In some embodiments, wherein the first member is a first nucleic acid, the detector optionally further comprising a second nucleic acid as a second member of the binding pair hybridized to the first member. Some embodiments thereof further comprise an extended nucleic acid produced by the process of enzymatic extension with terminal transferase coupled to either the first or second nucleic acid.
In some embodiments, particularly where the first member of the binding pair is a protein or peptide, the detector further comprises: a second member of the specific binding pair coupled to the first member of the specific binding pair; an antibody specifically bound to the second member to form a sandwich, the antibody having a first nucleic acid conjugated thereto; and an extended nucleotide coupled to the first nucleotide, the extended nucleic acid produced by the process of enzymatic extension with terminal transferase.
A second aspect of the present invention is a method of making an article (preferably a biomolecular detector such as a microarray) having a nonfouling surface thereon, the method comprising: (a) providing a substrate having a surface portion; (b) depositing a linking layer on the surface portion; and (c) forming a polymer layer on the linking layer by the process of surface-initiated polymerization of monomeric units thereon, with each of the monomeric units comprising a monomer (for example, a vinyl monomer) core group having at least one protein-resistant head group coupled thereto, to thereby form a brush molecule on the surface portion; the brush molecule comprising a stem formed from the polymerization of the monomer core groups, and a plurality of branches formed from the hydrophilic head group projecting from the stem.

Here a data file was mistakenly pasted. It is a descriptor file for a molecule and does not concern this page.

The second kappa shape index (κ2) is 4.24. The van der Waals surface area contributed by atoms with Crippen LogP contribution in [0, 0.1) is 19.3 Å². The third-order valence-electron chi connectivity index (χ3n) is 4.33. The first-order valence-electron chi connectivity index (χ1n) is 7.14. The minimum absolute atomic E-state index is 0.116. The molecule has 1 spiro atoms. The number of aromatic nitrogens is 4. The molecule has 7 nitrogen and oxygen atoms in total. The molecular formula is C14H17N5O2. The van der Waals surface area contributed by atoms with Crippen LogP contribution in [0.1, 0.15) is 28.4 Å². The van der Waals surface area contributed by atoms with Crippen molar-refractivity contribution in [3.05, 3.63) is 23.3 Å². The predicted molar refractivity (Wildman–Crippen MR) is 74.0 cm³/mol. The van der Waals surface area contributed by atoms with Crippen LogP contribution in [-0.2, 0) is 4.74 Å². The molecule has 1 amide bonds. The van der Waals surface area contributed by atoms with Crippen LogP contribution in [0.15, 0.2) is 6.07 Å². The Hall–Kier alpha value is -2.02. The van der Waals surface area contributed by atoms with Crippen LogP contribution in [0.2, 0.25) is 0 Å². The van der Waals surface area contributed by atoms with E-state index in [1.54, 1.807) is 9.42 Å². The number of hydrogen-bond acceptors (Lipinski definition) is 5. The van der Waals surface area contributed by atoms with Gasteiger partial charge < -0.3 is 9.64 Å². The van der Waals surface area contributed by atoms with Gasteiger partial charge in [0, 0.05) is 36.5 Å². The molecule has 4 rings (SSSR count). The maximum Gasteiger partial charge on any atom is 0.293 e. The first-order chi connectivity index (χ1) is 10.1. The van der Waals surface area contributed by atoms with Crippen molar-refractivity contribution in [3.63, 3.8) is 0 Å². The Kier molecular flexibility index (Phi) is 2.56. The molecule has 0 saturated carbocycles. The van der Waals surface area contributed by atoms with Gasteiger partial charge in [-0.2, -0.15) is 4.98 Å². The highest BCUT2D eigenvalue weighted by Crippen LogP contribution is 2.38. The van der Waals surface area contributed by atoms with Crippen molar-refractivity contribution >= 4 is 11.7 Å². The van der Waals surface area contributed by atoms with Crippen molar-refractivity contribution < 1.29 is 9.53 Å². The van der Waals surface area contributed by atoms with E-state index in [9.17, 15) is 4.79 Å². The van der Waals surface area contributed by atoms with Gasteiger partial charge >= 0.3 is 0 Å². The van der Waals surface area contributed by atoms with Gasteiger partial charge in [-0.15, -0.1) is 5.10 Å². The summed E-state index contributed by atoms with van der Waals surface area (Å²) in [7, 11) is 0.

In some embodiments the polymer comprises a copolymer of methoxy-terminated OEGMA and hydroxy-terminated OEGMA. Such embodiments may further comprise the step of coupling a compound (e.g., a first member of a specific binding pair) having an amine group to the hydroxy group via the amine group. In other embodiments the polymer comprises of vinyl monomer bearing other head groups such as hydroxyl (OH), glycerol, or groups known in the art as kosmotropes (see, e.g., Kane et al., infra).